1. Melissa, I’m not sure I understand the total situation. Are you saying that the loan funded and closed (not just signed but actually funded and closed) January 4? And then you received a welcome letter with the first statement for payment due? And after that, the loan officer called you and said the loan is no longer approved and they are going to recall the loan?

      Or are you saying you signed but the loan was never officially funded and closed?

      In what way have you been notified that the loan is no longer valid? A phone call from your loan officer? A letter in the mail? Or?

      Please give me a clearer picture, so I can give you a good answer.

  6. can a late payment reported on credit bureau after signing docs can cause loan issues? Funding is supposed to happen 24-48 hours after signing. Will they pull credit report at the time of funding after signing?

    1. Sam, theoretically, yes. Any adverse change to a loan before funding can cause the loan to be denied and not fund. However, it is very unlikely that the lender will pull a new credit report if the current credit report has not expired. Most commonly, the lender calls the employer to verify the borrower is still employed, but does not re-look at credit.

      1. Carolyn, I am in N.C. and have applied for a refi on a home that has no mortgage. Settlement statement was signed a week ago. Loan officer said our loan was only approved today yet we have to wait until Monday (3 days later) to close and by federal law 6 days later to fund. I’ve done research and I see 3 or maybe 4 days to fund after closing. If what they are saying is true, then from the time the settlement statement was signed until closing, it will take 8 days plus an additional 5-6 days for a total of 13/14 days. This far beyond the federal law timeframe and far too long being that we are refinancing on a home owner with no existing mortgage. Plus credit is excellent. This is with Amerisave. We’ve been working with them since our offer was accepted, which in all will be just about 2 months! What would cause this to take so long?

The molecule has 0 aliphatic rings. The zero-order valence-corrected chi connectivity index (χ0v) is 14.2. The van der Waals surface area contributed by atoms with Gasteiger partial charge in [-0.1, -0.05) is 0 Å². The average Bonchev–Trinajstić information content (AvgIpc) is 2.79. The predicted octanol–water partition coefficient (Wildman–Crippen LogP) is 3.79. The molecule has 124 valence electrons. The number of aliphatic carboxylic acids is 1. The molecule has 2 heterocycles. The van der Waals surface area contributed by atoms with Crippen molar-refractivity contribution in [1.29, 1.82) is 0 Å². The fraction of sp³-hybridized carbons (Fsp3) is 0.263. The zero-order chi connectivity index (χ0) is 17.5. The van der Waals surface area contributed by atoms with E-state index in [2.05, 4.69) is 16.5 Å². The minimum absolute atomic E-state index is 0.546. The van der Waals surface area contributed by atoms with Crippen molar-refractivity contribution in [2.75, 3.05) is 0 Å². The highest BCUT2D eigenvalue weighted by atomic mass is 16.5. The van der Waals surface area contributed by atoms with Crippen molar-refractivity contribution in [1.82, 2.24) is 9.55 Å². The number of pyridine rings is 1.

2. Ann, you have a good question.

        Federal law requires a 3-day waiting period (not counting Sunday or Federal holidays) between signing the Closing Disclosure and signing the loan documents. In addition, with a refinance, federal law also requires another 3-day waiting period (not counting the day of signing and not counting Sunday or federal holidays) between when you sign loan documents and funding/closing the loan.
        This means if you sign final documents on a Monday, the soonest a refinance can close is Friday. (Tues., Wed., Thurs. wait days)
        If you sign on a Wednesday, the soonest a refinance can close is the following Monday (if there are no federal holidays).

        If I knew the calendar days of your CD and loan signings, then I could calculate the soonest closing day, but you can do this yourself using the info I’ve provided.
        Amerisave is a direct lender, and that is why they are so slow. They advertise all over the Internet, so they might have more customers right now then they can handle in an expeditious manner. I don’t know how long their line is for underwriting approval or for doc draw, but two months is a long wait. By contract, I as a mortgage broker (and other mortgage brokers) have wholesale lending where we can close in three weeks. Earlier this month, I had a loan go from application to final approval in 8 business days. So, speed is one advantage of using a mortgage broker over a direct lender (so you know for the future).
        I hope Amerisave has provided you with a personal loan officer who is watching your loan and pushing it through all the stages to closing. You should contact your loan officer and ask about the timeline.

  7. I’m wanting to change jobs and careers, but we’re in the middle of buying a house. What is the timeline for being able to do that after the buying process is finished? How do I know when it is safe to leave my current company without there being repercussions on the home and loan?

    1. Crystal, that is an important question, because you do not want to lose your house due to quitting your job while the loan is in progress. Even if you tell people you are intending to quit, that could jeopardize the loan closing. So you must keep this plan 100% private and to yourself. Only after the loan is fully funded and closed can you make a career change. But even then, make sure that you have enough funds on hand to make the monthly payments while you are in transition.